The Wonderment of Children: How Long Can It Last?

Photo by Isabel Rose Lysiak

Hilde Kate Lysiak poses with one of her community newspapers. Photo by Isabel Rose Lysiak

They were a mixed-match pair walking to school; the gray of their uniform skirts and jumpers contrasted nicely with the crimson sweaters they wore over white blouses. Just then, a strong wind gust blew against the crabapple tree they walked under. I watched as the face of the littlest one broke out into the widest grin, her eyes lighting up at this wondrous, warm snowfall that tickled her cheeks but unlike the cold one, didn’t wet her. All the while her sister, friend, protector gently tugged her arm, looking back, trying to keep them on their tight morning schedule.

It’s a joy to watch young children witness something that occurs so mundanely when it delights them so. To be able to capture the essence of that instance of innocence and unbridled joy and then bottle it and then distribute it to all of mankind would solve many of the world’s ills, I think. Except it’s incorruptibility not destined to be reclaimed by adults. Maybe that’s why some grownups get so angry when it seems children are ready and willing to cast their innocence aside at an early age. On the other hand, there might even be a growing acceptance of this loss of childhood wonderment.

I thought of a news story I’d read recently about 9-year-old Hilde Kate Lysiak of a small town in Pennsylvania. Along with her father, an ex-reporter for the New York Daily News and her 12-year-old sister, she produces the Orange Street News, a paper she’s published since 2014. She also has a You Tube channel and website.

The trouble began when young Hilde heard of a shooting in a nearby town and went to cover the story, along with her father and sibling. Once published, many felt that she shouldn’t have been allowed to do so; writing detractions on her Facebook page. Read the news story here.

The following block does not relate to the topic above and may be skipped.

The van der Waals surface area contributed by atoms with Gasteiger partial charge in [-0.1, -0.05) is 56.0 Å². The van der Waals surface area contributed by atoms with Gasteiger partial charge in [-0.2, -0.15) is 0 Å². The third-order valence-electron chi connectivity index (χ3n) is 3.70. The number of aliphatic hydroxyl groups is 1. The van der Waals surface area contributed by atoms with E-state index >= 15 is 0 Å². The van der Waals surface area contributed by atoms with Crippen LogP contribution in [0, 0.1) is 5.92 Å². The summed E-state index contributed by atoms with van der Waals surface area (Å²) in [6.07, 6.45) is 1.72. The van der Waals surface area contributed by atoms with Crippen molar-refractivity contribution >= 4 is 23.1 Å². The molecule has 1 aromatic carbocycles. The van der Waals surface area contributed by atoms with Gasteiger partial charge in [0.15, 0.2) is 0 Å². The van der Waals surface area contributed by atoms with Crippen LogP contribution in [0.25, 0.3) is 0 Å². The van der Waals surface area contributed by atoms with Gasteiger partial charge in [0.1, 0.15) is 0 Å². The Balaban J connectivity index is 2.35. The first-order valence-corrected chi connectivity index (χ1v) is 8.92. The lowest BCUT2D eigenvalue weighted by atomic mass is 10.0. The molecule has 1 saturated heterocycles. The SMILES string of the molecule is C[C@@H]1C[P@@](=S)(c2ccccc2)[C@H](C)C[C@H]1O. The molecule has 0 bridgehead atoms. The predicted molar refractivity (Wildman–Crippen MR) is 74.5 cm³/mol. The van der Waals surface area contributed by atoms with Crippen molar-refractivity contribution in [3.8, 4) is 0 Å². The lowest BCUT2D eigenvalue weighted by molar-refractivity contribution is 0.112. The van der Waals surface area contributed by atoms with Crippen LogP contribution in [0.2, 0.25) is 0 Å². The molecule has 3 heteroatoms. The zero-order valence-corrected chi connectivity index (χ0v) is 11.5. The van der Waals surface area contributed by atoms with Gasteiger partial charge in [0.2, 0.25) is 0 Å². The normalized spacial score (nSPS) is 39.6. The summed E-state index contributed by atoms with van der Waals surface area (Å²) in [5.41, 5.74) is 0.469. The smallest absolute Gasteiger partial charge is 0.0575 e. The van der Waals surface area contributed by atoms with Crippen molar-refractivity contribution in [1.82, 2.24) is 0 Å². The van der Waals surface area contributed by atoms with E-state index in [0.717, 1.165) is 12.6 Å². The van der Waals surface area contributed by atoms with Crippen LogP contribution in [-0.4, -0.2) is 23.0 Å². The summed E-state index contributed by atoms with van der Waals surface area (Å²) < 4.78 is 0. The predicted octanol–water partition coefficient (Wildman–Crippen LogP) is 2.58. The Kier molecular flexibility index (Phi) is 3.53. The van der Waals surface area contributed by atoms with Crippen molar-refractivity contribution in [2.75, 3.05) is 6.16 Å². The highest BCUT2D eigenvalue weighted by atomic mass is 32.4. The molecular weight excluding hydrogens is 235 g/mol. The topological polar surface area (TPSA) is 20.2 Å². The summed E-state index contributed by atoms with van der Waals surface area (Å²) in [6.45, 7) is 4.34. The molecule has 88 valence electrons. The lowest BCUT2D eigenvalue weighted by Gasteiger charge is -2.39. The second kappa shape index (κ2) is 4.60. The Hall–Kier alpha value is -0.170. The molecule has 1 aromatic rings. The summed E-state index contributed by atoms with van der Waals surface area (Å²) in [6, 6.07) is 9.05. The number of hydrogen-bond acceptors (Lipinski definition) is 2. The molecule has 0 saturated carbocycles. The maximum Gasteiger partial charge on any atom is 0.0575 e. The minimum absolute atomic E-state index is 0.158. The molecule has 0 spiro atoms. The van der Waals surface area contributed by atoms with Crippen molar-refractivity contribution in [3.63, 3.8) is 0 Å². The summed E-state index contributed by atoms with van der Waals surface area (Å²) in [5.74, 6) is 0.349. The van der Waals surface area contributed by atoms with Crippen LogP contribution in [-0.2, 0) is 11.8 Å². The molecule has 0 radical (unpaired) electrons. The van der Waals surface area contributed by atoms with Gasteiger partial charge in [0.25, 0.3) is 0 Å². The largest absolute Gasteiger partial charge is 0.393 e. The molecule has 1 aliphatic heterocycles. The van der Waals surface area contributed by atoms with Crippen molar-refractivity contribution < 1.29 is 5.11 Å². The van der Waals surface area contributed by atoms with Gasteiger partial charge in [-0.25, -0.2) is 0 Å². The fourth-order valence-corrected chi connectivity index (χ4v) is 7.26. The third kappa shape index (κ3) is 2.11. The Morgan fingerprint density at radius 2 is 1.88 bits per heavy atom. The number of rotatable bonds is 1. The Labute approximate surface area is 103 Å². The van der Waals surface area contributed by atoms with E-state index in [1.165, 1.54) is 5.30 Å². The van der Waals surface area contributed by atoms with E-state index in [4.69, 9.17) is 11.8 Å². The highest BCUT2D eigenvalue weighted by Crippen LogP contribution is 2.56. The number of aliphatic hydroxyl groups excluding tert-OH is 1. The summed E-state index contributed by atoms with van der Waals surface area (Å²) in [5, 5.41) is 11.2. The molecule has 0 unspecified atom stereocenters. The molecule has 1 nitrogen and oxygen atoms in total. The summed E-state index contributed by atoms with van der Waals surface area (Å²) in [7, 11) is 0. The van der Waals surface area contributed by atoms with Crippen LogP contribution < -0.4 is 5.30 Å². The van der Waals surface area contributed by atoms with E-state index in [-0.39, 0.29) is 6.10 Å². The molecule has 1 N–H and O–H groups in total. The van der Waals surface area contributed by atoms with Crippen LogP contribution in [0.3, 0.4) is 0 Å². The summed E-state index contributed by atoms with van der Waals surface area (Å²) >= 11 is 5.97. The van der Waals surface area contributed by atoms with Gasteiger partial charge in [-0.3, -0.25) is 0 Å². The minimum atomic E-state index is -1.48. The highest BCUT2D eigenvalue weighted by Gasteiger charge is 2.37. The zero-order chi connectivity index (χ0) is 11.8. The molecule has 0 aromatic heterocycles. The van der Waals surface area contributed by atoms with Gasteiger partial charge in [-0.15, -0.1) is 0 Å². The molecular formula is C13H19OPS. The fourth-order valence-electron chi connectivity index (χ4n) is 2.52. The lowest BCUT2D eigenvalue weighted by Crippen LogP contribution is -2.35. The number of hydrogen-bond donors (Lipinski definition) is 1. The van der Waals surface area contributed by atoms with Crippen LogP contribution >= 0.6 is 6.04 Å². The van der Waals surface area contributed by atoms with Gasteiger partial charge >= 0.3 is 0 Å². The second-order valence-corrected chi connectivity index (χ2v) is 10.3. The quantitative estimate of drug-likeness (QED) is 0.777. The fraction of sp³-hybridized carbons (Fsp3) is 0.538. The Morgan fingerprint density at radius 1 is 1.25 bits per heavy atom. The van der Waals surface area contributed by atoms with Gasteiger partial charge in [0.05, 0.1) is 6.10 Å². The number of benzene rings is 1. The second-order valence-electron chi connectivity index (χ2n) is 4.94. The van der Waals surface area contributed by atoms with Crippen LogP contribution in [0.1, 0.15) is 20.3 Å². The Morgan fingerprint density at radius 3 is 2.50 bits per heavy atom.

Now I get it that parents want to promote anything their child is interested in, especially if it’s something they can parlay into an adult career later on. One of my questions: Where does Papa Lysiak’s expertise and input stop and his daughters’ begin? Not that it matters; it is her show after all. I can’t help but find it telling that he used to work for the Daily News but doesn’t anymore. He mentioned that her love of journalism began after he took her, and her older sister Isabel Rose, to work with him a few times. “They asked lots of questions”, their father said. I wonder.

Still, that he assists them in their endeavors is understandable, even laudable. It’s even reasonable that a child’s cavalier excursions into adulthood would make full-fledged adults, who may happen to be parents’ themselves, cringe. I get it all, except for one little thing; Hilde’s response to her attackers.

Now in all fairness, some of the comments against Hilde were harsh, even sexist and unsuitable for critiquing a child but one in particular, I thought was appropriate. The Indiana Gazette reported that Anne Carter, a licensed practical nurse living in Selinsgrove commented, “I think she’s very talented and her aspirations are great, but it’s probably a bigger case than a nine-year-old should handle.”

To all of her detractors, Hilde replied, “I know this makes some of you uncomfortable and I know some of you just want me to sit down and be quiet because I’m 9. But if you want me to stop covering news then get off your computer and do something about the news. There, is that cute enough for you?”

Kicking the Childhood Can

Hilde went from early, innocent yet inquisitive kid to a snarky, seen-all-I’m-going-to-see-and-I’m-jaded-already adult. And it only took her seven words to do so. Of course, I again wonder how much of her response can be attributed to Papa Lysiak. I couldn’t help but notice a level of sarcasm not usually found in one so young, I’m just saying.

Still, I’m wondering how much more of this we’ll continue to see. Everywhere you look, young people, children, are delving into business successfully and putting adults to shame in the process. What will the future bring? My parents used to always tell me to have things to look forward to as an adult. The saying, you have your whole life ahead of you may not mean so much anymore, especially as kids put an entire life’s worth of living in their few years of childhood.

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